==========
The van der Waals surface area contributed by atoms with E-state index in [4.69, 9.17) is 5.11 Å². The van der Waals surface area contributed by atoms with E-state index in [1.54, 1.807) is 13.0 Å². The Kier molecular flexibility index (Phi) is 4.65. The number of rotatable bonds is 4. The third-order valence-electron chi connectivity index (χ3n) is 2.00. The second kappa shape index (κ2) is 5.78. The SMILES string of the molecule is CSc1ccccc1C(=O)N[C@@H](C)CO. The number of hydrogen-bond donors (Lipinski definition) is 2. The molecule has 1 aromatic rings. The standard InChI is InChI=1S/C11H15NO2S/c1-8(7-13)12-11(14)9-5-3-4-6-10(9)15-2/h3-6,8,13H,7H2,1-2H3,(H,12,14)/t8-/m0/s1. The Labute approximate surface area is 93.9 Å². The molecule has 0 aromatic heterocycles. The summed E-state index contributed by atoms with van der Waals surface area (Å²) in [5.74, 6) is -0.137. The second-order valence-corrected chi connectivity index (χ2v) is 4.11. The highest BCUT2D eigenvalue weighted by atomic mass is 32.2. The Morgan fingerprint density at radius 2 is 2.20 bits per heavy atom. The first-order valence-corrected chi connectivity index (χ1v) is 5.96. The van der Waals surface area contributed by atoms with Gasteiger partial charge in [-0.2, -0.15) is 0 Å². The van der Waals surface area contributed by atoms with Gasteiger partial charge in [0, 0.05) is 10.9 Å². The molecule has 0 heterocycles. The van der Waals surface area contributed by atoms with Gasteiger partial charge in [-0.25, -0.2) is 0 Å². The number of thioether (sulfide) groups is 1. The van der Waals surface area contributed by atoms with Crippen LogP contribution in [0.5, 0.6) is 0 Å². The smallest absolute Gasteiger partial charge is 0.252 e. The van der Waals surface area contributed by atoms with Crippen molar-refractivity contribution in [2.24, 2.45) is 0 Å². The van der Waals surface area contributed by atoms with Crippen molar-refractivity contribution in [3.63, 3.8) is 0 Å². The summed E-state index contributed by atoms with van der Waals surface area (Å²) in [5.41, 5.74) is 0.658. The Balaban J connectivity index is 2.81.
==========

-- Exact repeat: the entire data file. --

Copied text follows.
The van der Waals surface area contributed by atoms with E-state index in [4.69, 9.17) is 5.11 Å². The van der Waals surface area contributed by atoms with E-state index in [1.54, 1.807) is 13.0 Å². The Kier molecular flexibility index (Phi) is 4.65. The number of rotatable bonds is 4. The third-order valence-electron chi connectivity index (χ3n) is 2.00. The second kappa shape index (κ2) is 5.78. The SMILES string of the molecule is CSc1ccccc1C(=O)N[C@@H](C)CO. The number of hydrogen-bond donors (Lipinski definition) is 2. The molecule has 1 aromatic rings. The standard InChI is InChI=1S/C11H15NO2S/c1-8(7-13)12-11(14)9-5-3-4-6-10(9)15-2/h3-6,8,13H,7H2,1-2H3,(H,12,14)/t8-/m0/s1. The Labute approximate surface area is 93.9 Å². The molecule has 0 aromatic heterocycles. The summed E-state index contributed by atoms with van der Waals surface area (Å²) in [5.74, 6) is -0.137. The second-order valence-corrected chi connectivity index (χ2v) is 4.11. The highest BCUT2D eigenvalue weighted by atomic mass is 32.2. The Morgan fingerprint density at radius 2 is 2.20 bits per heavy atom. The first-order valence-corrected chi connectivity index (χ1v) is 5.96. The van der Waals surface area contributed by atoms with Gasteiger partial charge in [-0.2, -0.15) is 0 Å². The van der Waals surface area contributed by atoms with Gasteiger partial charge in [0, 0.05) is 10.9 Å². The molecule has 0 heterocycles. The van der Waals surface area contributed by atoms with Gasteiger partial charge in [-0.25, -0.2) is 0 Å². The number of thioether (sulfide) groups is 1. The van der Waals surface area contributed by atoms with Crippen LogP contribution in [0.5, 0.6) is 0 Å². The smallest absolute Gasteiger partial charge is 0.252 e. The van der Waals surface area contributed by atoms with Crippen molar-refractivity contribution in [2.24, 2.45) is 0 Å². The van der Waals surface area contributed by atoms with Crippen molar-refractivity contribution in [3.63, 3.8) is 0 Å². The summed E-state index contributed by atoms with van der Waals surface area (Å²) in [5.41, 5.74) is 0.658. The Balaban J connectivity index is 2.81.